Rooted. Tree roots sinking deep into the soil, bringing nourishment and refreshment to trees. Tree roots providing strength and stability to a tree. But what about these tree roots? None of them are deep into the soil, and yet, the trees are huge! Roots may vary in size and shape, but they still provide for the life of a tree. I come from a family that has deep roots. Some of my ancestors came from Norway, and homesteaded in Oregon before statehood. Other family members have been traced back to Holland, coming to the States in the 1600’s. I have always felt firmly rooted.
Some trees stay in one place, while others, like the Ents in the Lord of the Rings Trilogy, walk around. I think that I am more like the Ents, as I have lived in Oregon, Chicago, Arizona, Kansas, Nepal, Kazakhstan, and now China. I think that my blood runs with that of the brothers who left Holland to move to America in 1624. They picked up their roots, moved, and replanted them in another place. Their roots were so strong, that we know of their movements and the 400-year history of their family and adventures. I know I also have the life-blood of the woman from Norway, who pulled up her strong roots leaving her family behind, while she sailed around the Cape to join her boyfriend. Upon her arrival in San Francisco they were married, and moved immediately to his farm in southern Oregon, to they could put down their roots together.
I know I have their blood, and their roots. I would like to think that, like the Ents, I can pick up my roots and move when and where I want, without my strength and stability being affected. The soil has been washed away, yet the trees still stand. These trees have such big strong roots, and even though exposed, still bring stability and nourishment to the tree. I want to be more transparent, like these roots. And in that transparency, I still desire strength. And even though transparent, I don’t want to be vulnerable to the elements.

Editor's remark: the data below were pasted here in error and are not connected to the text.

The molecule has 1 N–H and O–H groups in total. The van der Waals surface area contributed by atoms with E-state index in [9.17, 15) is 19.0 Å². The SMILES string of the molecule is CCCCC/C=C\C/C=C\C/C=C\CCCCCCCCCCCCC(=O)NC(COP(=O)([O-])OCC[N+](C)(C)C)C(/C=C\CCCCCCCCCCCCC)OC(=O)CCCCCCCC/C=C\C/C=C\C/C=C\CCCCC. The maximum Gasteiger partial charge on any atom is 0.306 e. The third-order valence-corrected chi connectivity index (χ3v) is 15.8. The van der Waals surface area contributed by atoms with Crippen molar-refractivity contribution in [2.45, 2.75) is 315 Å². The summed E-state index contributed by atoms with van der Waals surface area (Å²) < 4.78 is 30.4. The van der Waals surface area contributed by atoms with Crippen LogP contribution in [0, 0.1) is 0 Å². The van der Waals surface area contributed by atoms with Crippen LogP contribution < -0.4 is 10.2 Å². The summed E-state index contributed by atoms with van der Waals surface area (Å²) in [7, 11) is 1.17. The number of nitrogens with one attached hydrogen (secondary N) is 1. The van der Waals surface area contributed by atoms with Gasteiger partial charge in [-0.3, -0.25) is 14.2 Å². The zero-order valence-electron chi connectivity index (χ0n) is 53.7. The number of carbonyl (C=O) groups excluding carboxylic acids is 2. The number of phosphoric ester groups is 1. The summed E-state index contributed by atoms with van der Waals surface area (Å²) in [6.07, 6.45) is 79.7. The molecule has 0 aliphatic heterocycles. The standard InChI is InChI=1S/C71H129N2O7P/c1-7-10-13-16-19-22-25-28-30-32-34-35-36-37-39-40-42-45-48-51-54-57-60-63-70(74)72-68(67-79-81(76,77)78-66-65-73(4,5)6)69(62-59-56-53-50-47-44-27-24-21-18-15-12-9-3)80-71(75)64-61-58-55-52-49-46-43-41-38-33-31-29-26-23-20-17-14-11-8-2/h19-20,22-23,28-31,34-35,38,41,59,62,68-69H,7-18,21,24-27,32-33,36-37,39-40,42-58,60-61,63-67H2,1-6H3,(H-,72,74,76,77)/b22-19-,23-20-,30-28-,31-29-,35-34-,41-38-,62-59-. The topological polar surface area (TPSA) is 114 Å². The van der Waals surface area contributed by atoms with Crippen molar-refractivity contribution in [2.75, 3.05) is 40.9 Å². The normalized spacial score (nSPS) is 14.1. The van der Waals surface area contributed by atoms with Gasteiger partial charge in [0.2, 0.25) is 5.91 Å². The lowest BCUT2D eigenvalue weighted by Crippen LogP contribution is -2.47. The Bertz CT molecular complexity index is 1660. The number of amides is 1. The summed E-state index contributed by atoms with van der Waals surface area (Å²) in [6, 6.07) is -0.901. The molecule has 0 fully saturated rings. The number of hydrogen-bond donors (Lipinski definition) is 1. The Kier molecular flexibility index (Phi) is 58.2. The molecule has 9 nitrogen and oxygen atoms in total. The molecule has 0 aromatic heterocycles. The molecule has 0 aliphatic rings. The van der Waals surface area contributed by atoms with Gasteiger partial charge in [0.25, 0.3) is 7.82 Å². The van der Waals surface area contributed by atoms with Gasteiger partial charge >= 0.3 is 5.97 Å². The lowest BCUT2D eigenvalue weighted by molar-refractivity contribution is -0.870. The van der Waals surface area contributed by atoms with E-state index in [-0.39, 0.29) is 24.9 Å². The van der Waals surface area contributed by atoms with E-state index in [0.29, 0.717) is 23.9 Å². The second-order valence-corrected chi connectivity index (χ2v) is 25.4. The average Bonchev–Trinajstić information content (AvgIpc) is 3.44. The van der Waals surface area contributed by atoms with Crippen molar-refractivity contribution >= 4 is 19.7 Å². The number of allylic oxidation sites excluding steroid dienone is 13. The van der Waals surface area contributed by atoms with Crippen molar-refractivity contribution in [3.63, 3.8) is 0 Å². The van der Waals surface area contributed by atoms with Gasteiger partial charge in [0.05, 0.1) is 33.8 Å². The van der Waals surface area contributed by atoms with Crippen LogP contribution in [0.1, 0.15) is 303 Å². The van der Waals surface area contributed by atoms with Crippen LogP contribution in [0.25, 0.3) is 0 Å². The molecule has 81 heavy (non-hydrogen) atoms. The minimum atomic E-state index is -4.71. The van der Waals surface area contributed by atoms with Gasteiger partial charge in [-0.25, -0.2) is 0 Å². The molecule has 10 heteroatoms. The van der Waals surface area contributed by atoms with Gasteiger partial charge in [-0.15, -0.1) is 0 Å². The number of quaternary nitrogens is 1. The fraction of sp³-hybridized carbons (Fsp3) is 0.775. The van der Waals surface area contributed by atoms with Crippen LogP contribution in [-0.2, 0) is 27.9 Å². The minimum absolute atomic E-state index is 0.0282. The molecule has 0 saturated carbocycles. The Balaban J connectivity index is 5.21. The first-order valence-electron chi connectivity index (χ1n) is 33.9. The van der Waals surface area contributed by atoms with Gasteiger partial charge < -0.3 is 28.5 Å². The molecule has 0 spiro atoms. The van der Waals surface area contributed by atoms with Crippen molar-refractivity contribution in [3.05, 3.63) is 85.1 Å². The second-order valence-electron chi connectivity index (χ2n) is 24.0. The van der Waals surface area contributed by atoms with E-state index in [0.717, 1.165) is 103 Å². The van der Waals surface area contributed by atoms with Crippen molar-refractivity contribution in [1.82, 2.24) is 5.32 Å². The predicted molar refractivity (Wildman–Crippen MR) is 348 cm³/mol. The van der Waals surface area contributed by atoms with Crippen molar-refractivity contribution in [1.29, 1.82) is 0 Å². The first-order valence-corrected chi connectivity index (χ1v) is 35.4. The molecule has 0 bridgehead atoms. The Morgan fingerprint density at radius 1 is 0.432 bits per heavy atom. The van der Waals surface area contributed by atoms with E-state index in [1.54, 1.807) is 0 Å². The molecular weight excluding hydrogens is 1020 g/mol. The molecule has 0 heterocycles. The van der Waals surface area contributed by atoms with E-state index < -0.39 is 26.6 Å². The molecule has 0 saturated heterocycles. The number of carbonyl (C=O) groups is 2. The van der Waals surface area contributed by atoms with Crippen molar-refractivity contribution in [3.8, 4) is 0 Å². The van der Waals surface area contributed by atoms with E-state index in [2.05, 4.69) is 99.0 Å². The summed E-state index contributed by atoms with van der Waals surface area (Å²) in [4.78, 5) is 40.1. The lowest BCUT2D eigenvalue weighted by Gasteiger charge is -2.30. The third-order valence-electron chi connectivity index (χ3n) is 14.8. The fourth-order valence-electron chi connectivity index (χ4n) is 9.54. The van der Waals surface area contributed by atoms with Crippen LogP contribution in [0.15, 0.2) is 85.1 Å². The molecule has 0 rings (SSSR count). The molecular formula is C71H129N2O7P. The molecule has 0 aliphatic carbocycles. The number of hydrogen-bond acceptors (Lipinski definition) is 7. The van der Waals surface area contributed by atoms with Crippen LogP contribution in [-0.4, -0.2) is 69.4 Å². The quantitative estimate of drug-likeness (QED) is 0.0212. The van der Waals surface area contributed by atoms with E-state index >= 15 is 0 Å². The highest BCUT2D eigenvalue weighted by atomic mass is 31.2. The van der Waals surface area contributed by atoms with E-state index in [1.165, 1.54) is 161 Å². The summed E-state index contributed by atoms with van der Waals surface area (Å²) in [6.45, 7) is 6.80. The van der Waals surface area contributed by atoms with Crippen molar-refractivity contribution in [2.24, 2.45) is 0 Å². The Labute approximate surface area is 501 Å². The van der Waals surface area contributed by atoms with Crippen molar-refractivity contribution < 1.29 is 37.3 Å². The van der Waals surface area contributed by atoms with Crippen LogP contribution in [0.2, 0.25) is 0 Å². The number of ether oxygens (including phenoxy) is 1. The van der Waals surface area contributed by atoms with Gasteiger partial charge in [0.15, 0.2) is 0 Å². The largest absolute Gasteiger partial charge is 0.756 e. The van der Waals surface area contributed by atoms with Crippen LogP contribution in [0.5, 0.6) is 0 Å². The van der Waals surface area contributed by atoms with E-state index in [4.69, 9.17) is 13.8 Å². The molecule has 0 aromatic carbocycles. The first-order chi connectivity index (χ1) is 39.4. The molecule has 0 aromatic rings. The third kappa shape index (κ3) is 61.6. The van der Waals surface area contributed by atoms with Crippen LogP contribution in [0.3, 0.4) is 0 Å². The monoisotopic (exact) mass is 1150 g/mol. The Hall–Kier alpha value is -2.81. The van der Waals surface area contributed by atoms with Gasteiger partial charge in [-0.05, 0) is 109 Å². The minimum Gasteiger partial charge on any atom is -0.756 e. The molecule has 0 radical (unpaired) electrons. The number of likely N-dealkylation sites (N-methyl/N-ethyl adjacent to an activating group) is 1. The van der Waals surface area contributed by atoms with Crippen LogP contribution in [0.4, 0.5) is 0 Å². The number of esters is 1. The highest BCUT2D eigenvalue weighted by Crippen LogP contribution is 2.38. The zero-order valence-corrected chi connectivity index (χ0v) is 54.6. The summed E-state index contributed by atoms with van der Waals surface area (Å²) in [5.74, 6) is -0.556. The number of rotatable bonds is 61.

Sometimes roots are inter-twined between two trees. Does the one tree help the other? Are they dependent upon each other? Having been very independent for a long time, lately, the desire in me is very strong to have my roots become entwined with the roots of another. When one falls down, who will pick him up? I want that partner who will pick me up when I fall. I want that strong tree to lean on when I am feeling weak. Even the Barr and Pipal trees of Nepal and India have a symbiotic relationship. They are solitary trees and do not grow in stands with others of the same kind. But they always grow next to each other, one male, and one female. They need each other for survival.
Roots, whether or not you can see them, bring strength, stability and nourishment to us. Sometimes they are mobile, sometimes not, but they are always there. Sometimes we take them for granted. Sometimes we dig deep to find out more about them, and sometimes we may know nothing about them. Sometimes we pick them up and move them, other times they stay in one place adding a unique stability to others around them. Without roots, we would blow around, aimless, without direction and guidance. Whatever their position or visibility, they are always a part of us. When I look at the many unique ways roots are used, I can’t help but remember where my true roots are – they are planted firmly in who I am in the Creator. I am truly rooted and grounded in love, His love. I think my roots were designed to be picked up, moved, and quickly replanted by Him, so that I may be of use in a new location without delay. And my hope is that by being rooted downward, I will bear fruit upward.
Photos are from my recent wanderings through Laos and Cambodia.
For more views on being rooted, go here.